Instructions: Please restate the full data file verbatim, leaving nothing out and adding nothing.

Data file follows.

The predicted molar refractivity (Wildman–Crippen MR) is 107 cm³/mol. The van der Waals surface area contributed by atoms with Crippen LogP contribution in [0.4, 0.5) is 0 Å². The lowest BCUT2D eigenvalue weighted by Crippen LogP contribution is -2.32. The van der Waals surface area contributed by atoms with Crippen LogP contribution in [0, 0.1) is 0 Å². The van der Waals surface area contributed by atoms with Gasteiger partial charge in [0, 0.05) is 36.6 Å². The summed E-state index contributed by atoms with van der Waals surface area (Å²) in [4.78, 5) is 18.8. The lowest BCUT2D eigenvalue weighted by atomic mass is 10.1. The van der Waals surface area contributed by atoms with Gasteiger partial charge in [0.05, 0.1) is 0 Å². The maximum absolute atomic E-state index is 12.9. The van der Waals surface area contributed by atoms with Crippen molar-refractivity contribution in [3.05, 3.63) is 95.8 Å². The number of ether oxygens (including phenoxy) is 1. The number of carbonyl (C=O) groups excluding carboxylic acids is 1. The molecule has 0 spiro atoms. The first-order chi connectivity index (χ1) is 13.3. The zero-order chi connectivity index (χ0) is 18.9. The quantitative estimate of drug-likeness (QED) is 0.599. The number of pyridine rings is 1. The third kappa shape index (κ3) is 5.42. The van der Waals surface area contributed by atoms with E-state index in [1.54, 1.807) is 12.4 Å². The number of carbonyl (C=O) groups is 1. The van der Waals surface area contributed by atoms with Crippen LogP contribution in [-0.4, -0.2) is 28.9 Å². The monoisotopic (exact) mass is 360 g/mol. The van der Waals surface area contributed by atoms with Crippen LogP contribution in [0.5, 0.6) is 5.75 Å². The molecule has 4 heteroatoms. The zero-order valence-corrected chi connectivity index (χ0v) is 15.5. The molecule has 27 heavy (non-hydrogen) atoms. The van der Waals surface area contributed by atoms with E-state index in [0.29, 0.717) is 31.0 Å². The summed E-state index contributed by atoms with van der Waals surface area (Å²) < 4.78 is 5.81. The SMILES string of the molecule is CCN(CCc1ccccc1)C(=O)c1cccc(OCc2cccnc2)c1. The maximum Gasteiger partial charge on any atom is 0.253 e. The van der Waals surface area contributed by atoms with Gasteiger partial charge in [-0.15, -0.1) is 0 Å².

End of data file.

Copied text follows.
The predicted molar refractivity (Wildman–Crippen MR) is 107 cm³/mol. The van der Waals surface area contributed by atoms with Crippen LogP contribution in [0.4, 0.5) is 0 Å². The lowest BCUT2D eigenvalue weighted by Crippen LogP contribution is -2.32. The van der Waals surface area contributed by atoms with Crippen LogP contribution in [0, 0.1) is 0 Å². The van der Waals surface area contributed by atoms with Gasteiger partial charge in [0, 0.05) is 36.6 Å². The summed E-state index contributed by atoms with van der Waals surface area (Å²) in [4.78, 5) is 18.8. The lowest BCUT2D eigenvalue weighted by atomic mass is 10.1. The van der Waals surface area contributed by atoms with Gasteiger partial charge in [0.05, 0.1) is 0 Å². The maximum absolute atomic E-state index is 12.9. The van der Waals surface area contributed by atoms with Crippen molar-refractivity contribution in [3.05, 3.63) is 95.8 Å². The number of ether oxygens (including phenoxy) is 1. The number of carbonyl (C=O) groups excluding carboxylic acids is 1. The molecule has 0 spiro atoms. The first-order chi connectivity index (χ1) is 13.3. The zero-order chi connectivity index (χ0) is 18.9. The quantitative estimate of drug-likeness (QED) is 0.599. The number of pyridine rings is 1. The third kappa shape index (κ3) is 5.42. The van der Waals surface area contributed by atoms with E-state index in [1.54, 1.807) is 12.4 Å². The number of carbonyl (C=O) groups is 1. The van der Waals surface area contributed by atoms with Crippen LogP contribution in [-0.4, -0.2) is 28.9 Å². The monoisotopic (exact) mass is 360 g/mol. The van der Waals surface area contributed by atoms with Crippen LogP contribution in [0.5, 0.6) is 5.75 Å². The molecule has 4 heteroatoms. The zero-order valence-corrected chi connectivity index (χ0v) is 15.5. The molecule has 27 heavy (non-hydrogen) atoms. The van der Waals surface area contributed by atoms with E-state index in [0.29, 0.717) is 31.0 Å². The summed E-state index contributed by atoms with van der Waals surface area (Å²) < 4.78 is 5.81. The SMILES string of the molecule is CCN(CCc1ccccc1)C(=O)c1cccc(OCc2cccnc2)c1. The maximum Gasteiger partial charge on any atom is 0.253 e. The van der Waals surface area contributed by atoms with Gasteiger partial charge in [-0.15, -0.1) is 0 Å².